Bile is also produced and stored in the gall bladder where it is concentrated to form bile salts. The salts are released during the digestive process to balance the pH of the small intestine and assist in fat digestion. This maximizes the function of the pancreatic enzymes. A functional imbalance in this phase of digestion creates more toxicity. (See digestion article)

The main route of elimination is the liver’s two-phase enzymatic system. As toxins move through Phase I, they are exposed to a group of oxidative enzymes termed cytochrome P450. These enzymes reduce certain compounds to inert substances ready for direct elimination. As other toxins pass through this phase, they are actually transformed into more toxic substrates which are then directed to Phase II detoxification.

As the phase I enzymes transform the toxins, free radicals are given off as part of this process. In order to maintain a viable Phase I function, adequate levels of antioxidants must be maintained to counteract these free radicals. The most critical anti-oxidant is glutathione (this is also an important nutrient utilized in Phase II, so its depletion can have serious affects). Other nutrients required include Vitamins B2, B3, B6, B12, E, and C, folic acid, bioflavanoids, zinc, magnesium and copper. An overburden of toxins, an inadequate diet, the body’s own inability to produce sufficient levels of glutathione or recycle it, can lead to an impaired detoxification system.

As toxins enter phase II, each compound is directed to a specific pathway. This phase is comprised of primarily six different pathways. Each one uses different nutrients and enzymes to neutralize the toxins and make them available for elimination. Whereas Phase I functions by oxidation, this process of neutralization is known a conjugation. There are six pathways in Phase II:

Glutathione: Needs adequate levels of glutathione (made from cysteine, glycine, glutamic acid, potassium and magnesium), pyridoxal-5-phosphate (B6), zinc, selenium

Foods: broccoli, cabbage, cauliflower, brussel sprouts, asparagus, avocado, and walnuts

Methylation: Needs s-adenosyl-methionine (S-ame), folic acid, B12, choline, betaine (TMG), B6, magnesium, zinc, pyridoxal-5-phosphate (B6)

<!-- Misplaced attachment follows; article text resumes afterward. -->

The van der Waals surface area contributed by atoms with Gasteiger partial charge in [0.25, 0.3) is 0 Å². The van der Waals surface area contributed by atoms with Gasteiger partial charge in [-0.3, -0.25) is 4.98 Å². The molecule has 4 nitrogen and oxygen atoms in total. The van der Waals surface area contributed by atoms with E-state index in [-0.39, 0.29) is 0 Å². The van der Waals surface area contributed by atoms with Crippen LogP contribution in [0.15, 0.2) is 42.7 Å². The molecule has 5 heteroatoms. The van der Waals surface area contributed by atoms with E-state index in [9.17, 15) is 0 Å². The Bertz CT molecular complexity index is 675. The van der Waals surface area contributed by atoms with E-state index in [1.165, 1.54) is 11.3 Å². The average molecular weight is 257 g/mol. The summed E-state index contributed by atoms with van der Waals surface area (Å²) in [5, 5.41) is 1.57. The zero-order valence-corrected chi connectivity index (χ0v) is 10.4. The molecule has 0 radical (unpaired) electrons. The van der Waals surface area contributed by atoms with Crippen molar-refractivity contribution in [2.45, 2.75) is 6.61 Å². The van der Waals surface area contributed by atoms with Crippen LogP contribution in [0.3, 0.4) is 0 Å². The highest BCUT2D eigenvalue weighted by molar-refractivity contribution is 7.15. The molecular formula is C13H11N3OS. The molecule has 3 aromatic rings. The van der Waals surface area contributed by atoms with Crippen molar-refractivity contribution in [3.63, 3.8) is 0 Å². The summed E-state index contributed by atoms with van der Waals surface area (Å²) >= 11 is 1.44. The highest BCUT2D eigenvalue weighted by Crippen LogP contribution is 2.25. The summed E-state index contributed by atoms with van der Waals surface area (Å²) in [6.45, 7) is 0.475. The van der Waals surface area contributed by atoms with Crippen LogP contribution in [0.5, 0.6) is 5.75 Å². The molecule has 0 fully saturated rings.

Foods: eggs (or lecithin), green leafy vegetables, animal proteins or B12 supplements

Glucoronidation: needs glucoronic acid

Foods: artichoke, citrus peel, dill weed seeds and caraway seeds

Sulfation: Needs, cysteine, methionine, B6, molybdenum, iron

Foods: Beans, whole grains

Acetylation: needs acetyl-CoA, B2, pantethine (B5)

Foods: whole grains and vitamin C rich foods, i.e. peppers, cabbage and citrus fruits

Amino Acid conjugation: needs glycine, taurine, threonine

Foods: adequate protein diet

In general, there is an optimal pathway to detoxify specific compounds. This assures the quickest and safest route of elimination. However, pathways do have the ability to handle others compounds i.e. hormones are primarily eliminated through glucoronidation, but sulfation can work as a backup if this pathway is sluggish or overburdened. Over time, if the backup pathways are forced to handle the extra load, its own ability to neutralize toxins will be compromised. The toxins from both pathways accumulate, resulting in damage to our health.

Herbs are very useful in supporting healthy liver function. Milk thistle acts as an antioxidant, increases the levels of glutathione, helps regenerate liver cells and decreases inflammatory enzymes. Phyllanthus is gentle detoxifier and performs its function very gradually. This may be useful in more severe or debilitated conditions. Dandelion root stimulates proper gall bladder function. Tumeric acts as an antioxidant, protects and detoxifies the liver. Artichoke leaves are protective of the liver, assist in regeneration, increase bile secretion and decrease cholesterol production